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4 minute read • published in partnership with Ørsted

Energy costs – a winter balancing act for manufacturers

Following a long, hot UK summer, a mild autumn is keeping winter at bay for now. However, for manufacturing businesses with energy hungry assets, winter always adds to the challenge of managing energy costs.  In winter 2018/19 bullish market conditions, (winter gas prices are 50% higher than this time last year) and additional third-party costs brought about by changing regulations mean budgets will certainly be stretched. With wholesale prices on the rise and higher network costs and capacity market charges added to the mix, it’s time for manufacturers to reconsider their options for cost reduction and find new ways to rebalance their energy budget.

Flexibility is changing

Energy flexibility is important for several reasons. From a business perspective, it can provide significant cost savings, create new revenue streams and improve site resilience. From a wider perspective, flexibility is supporting our transition to a cleaner, greener energy future and helping to ensure the energy system remains stable as it evolves.

Despite the many good reasons to participate in Demand Side Response (DSR) and other flexibility schemes, there have historically been some obstacles preventing manufacturers from doing so. From the constraints of ageing assets, to the need to balance risk with reward, some businesses have found that for them, the numbers just don’t add up.

For manufacturing businesses with energy hungry assets, winter always adds to the challenge of managing energy costs / Picture: Getty/iStock


National Grid is well versed in the obstacles to DSR participation, thanks to a consultation that began in July last year. It has started to address the issues with a revision of its balancing services and, as one part of this, has recently announced a two-year trial of short-term frequency response procurement, to begin in June 2019. This new type of DSR auction is intended to increase opportunities for those with smaller volumes and less predictable technologies. Auctions will take place on a Friday morning, with results announced during the afternoon. The new style auction will give participants a clearer idea of what is needed from them and when – as the first delivery window for businesses providing volume will begin at 11pm on the same day. The auction will also be structured to accept bids in price order, regardless of size.

What all of this means is that real time response and the rewards it brings are no longer only of interest to large scale generators. This new DSR procurement method is the first tangible outcome of National Grid’s recent Product Roadmap and only the beginning of the reforms we can expect to see for reserve and response services. Flexibility is important and should evolve as our system evolves, so these changes are great news. For manufacturers who haven’t been able to take part before, it means that demand side response may be worth another look.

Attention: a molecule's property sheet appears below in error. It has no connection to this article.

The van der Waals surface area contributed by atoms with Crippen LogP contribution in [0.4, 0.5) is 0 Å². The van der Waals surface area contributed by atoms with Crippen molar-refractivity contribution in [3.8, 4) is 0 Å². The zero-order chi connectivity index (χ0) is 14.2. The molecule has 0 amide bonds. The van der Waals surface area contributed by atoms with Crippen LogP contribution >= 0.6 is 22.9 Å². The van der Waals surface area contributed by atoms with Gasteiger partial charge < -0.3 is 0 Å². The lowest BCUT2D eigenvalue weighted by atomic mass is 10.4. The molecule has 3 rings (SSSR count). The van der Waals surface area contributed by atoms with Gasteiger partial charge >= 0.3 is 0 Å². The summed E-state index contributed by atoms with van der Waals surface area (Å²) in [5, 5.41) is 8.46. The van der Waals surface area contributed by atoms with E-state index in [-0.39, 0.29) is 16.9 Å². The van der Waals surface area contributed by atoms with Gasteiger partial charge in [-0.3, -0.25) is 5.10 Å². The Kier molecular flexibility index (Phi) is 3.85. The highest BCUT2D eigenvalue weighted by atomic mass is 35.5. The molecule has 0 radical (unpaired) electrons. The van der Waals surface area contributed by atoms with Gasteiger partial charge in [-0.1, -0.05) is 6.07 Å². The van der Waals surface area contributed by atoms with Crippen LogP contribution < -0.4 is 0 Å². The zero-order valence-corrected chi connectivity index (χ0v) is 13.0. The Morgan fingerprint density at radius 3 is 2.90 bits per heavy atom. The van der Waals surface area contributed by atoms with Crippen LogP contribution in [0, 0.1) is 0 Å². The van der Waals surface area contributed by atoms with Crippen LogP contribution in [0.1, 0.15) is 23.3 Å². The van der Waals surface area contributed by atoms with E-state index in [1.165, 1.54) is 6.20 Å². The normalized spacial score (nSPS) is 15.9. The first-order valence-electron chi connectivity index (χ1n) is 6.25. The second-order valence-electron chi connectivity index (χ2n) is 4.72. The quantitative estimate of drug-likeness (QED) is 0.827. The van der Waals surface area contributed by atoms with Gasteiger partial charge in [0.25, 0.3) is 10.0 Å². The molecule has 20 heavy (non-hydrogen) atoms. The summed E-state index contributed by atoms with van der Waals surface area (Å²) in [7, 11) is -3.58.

Take the first steps to better balance

For businesses who believe they can benefit from DSR but aren’t sure how to get started, finding an energy partner to lean on can be invaluable. Despite moves towards a more simple and accessible service structure, demand side response can still seem overly complex. With the possibility of unplanned events on site and penalty regimes to consider, committing to DSR may seem like a large leap for some manufacturers, particularly where interruption of continuous processes creates an uncomfortable level of risk or where internal resources are stretched.

With a range of increases to energy costs, it’s time for manufacturers to reconsider their options for cost reduction and find new ways to rebalance their energy budget / Picture: Getty/iStock


Earlier this year, we collaborated with Open Energi to help Aggregate Industries unlock their flexibility potential. Diversified revenues and asset optimisation is expected to cut their energy bills by 10%. As part of a blended service, Aggregate Industries used our Renewable Balancing Reserve (RBR) product to create new revenue from the imbalance market. RBR can be used alone or stacked with other DSR techniques and technology. It is again available through Energy as a Service and provides a great first step for businesses who want to test their flexibility potential without risk, commitment or penalty.

Suppliers are increasingly offering support for their customers when it comes to energy management, energy efficiency and demand side response options, and businesses should talk to their supplier as a first step. At Ørsted, we’re always happy to offer advice and assistance on DSR projects to our customers and will do this as part of our Energy as a Service offering. It’s important to tailor services to meet the precise requirements of a business and we always make sure that that’s what we do. If on-site generation is needed to provide vital back up to grid services and enable DSR participation, we can even provide upfront investment for installation of generation assets where CAPEX isn’t available, so that businesses can finance these from OPEX over longer periods.

As the UK moves towards its low carbon energy future, we’d like to help more manufacturing businesses to cut costs and rebalance their energy budgets. By working together, we can create a safe, sustainable and cost-efficient system that supports UK industry and helps it to thrive. You can find out more about our energy solutions here.